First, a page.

Which of the following statements best describes you?

  • I’m a person with disability

Question 1:
During the first stage of consultations we heard that the vision and the six outcome areas under the current Strategy are still the right ones. Do you have any comments on the vision and outcome areas being proposed for the new Strategy?

I support all six of the outcome areas for the National Disability Strategy. My comments are as follows:

A lot more work is needed to secure the outcome of inclusive and accessible communities, especially in the area of accessible and affordable housing for whole of life for people with a disability. The costs of adapting a home for better access fall upon the individual with a disability, when this unfair impost could be avoided with appropriate building regulation and coordination of funding with NDIS and other disability government departments.

Similarly disability services for personal care and support require investment to ensure the best quality and safe support provision is easily within reach of people with high support needs.

The health system requires work to address equal access both in clinical and hospital settings for people with disability. At present the health system is inadequate in this regard.

Question 2:
What do you think about the guiding principles proposed here?

In the case of the broader community, government, business, education, and workplaces being informed and supporting the inclusion of people with a disability – this needs to go further than organisations having a disability action plan in place to avoid a disability discrimination complaint. These plans can only be effective if they are actioned. So a “checklist” would only work if it were regularly evaluated against outcomes and successful removal of identified barriers.

Question 3:
What is your view on the proposal for the new Strategy to have a stronger emphasis on improving community attitudes across all outcome areas?

Changes to community attitudes can only be achieved by more inclusion in all the six identified outcomes. Societal attitudes to disability are entrenched, but can be gradually altered by people with disability having equal access to all aspects of life or at least as much as possible. In diversity policy planning disability is often left off the list. We do not see ourselves in popular culture, we are under-represented visibly and this is probably an area that could help change attitude. The more people with disability are included the community becomes aware of access issues and can work together to improve what is provided.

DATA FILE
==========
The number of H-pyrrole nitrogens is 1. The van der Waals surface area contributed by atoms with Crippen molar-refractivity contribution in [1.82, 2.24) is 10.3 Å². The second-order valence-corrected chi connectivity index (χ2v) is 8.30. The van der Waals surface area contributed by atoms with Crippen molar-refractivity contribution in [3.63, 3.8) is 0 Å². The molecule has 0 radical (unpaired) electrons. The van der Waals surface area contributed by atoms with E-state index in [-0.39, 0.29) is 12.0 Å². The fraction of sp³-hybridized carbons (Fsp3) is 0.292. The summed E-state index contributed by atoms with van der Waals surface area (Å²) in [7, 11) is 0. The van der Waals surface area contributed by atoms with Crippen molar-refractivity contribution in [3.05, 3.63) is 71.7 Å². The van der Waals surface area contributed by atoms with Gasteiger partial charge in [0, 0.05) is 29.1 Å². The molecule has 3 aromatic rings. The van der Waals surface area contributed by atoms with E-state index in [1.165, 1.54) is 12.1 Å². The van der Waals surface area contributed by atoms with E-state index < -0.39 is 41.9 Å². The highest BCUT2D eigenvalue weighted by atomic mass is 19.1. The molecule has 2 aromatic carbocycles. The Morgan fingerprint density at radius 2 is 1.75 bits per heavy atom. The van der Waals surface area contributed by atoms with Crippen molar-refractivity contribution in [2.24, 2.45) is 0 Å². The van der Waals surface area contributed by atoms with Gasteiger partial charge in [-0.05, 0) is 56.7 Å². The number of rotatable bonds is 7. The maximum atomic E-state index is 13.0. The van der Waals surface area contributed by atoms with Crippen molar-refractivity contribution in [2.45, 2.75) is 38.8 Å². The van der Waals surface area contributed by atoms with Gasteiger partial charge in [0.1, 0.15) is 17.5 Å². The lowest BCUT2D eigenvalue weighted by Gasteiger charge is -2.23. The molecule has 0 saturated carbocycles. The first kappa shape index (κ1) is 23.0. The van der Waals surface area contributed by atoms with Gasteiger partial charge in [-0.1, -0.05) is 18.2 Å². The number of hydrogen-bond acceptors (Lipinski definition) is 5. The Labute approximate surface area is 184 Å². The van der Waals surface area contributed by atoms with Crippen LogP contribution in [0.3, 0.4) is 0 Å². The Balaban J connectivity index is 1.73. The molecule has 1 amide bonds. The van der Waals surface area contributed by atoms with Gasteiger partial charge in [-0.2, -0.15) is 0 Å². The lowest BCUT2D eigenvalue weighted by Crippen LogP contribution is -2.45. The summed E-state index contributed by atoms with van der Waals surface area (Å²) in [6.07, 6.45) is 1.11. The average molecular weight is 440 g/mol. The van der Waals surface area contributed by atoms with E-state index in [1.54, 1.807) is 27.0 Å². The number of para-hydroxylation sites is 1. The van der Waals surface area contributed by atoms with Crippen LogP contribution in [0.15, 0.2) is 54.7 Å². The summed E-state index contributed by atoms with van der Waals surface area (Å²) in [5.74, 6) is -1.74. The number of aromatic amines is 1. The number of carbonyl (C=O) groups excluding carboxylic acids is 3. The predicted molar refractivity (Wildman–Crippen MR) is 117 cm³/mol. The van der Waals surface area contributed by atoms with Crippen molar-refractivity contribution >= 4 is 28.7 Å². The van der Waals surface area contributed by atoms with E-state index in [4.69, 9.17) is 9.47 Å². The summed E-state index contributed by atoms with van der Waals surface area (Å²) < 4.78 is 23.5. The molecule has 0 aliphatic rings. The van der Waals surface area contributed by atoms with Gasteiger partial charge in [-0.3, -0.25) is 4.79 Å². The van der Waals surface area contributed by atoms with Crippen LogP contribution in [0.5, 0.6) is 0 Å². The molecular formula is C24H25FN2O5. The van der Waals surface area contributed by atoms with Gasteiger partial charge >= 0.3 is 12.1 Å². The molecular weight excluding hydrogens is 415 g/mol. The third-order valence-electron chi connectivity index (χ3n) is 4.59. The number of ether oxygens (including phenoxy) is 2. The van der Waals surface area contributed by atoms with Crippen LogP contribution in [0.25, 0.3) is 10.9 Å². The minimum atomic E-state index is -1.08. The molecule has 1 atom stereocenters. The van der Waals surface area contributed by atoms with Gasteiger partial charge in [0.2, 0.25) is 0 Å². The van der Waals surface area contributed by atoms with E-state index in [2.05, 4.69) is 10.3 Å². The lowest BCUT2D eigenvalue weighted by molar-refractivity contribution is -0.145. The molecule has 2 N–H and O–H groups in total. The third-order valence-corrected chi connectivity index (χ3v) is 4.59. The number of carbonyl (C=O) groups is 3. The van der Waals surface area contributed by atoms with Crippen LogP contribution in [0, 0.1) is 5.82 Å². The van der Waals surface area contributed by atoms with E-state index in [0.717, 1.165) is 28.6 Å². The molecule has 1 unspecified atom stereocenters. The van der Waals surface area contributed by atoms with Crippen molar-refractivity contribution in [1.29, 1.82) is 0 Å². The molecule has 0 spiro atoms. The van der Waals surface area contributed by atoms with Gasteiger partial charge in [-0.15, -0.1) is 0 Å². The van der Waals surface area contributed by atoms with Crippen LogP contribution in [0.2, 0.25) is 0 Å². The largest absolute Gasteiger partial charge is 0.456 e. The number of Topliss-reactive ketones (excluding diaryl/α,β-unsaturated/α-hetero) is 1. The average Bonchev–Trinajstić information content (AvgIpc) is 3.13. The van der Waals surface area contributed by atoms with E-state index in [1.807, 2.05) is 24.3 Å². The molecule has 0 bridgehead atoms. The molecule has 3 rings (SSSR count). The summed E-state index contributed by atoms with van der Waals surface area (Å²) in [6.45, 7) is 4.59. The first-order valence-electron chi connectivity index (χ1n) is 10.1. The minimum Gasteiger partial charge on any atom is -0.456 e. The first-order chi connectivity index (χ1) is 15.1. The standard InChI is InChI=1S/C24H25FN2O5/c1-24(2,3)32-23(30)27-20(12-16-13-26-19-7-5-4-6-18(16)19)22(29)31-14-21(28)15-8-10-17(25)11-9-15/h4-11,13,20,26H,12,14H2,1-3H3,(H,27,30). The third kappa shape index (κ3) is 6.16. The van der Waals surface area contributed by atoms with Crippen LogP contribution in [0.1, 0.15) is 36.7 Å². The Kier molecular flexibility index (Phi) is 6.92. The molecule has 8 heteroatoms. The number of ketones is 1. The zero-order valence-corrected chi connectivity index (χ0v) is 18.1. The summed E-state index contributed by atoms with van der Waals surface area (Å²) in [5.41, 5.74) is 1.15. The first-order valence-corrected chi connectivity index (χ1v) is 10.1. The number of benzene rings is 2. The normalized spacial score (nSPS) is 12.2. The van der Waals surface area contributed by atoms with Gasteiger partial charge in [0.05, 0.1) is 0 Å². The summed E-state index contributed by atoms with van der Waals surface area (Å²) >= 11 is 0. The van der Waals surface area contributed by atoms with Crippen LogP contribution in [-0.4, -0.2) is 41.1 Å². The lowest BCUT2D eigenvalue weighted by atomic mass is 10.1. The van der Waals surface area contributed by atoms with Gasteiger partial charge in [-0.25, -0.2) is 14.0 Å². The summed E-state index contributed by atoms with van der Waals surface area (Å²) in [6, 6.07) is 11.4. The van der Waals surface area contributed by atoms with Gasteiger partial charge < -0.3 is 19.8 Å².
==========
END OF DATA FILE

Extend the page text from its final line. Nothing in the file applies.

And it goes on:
Actions toward this outcome can be found in disability action plans but as I have said before these are not actioned.

Question 4:
How do you think that clearly outlining what each government is responsible for could make it easier for people with disability to access the supports and services they need?

Clarity on what each government agency is responsible for would be welcome. Currently the NDIS is not responsible for non participants and older people with lifelong disabilities are not eligible for the Scheme. These people with increasing high care needs are left to compete in a famously inadequate under-serviced aged care system. There needs to be a better confluence of care for people with disability who are not eligible for NDIS participation, but who have urgent support needs with little support available under the current situation.

Question 5:
How do you think the Strategy should represent the role that the non-government sector plays in improving outcomes for people with disability?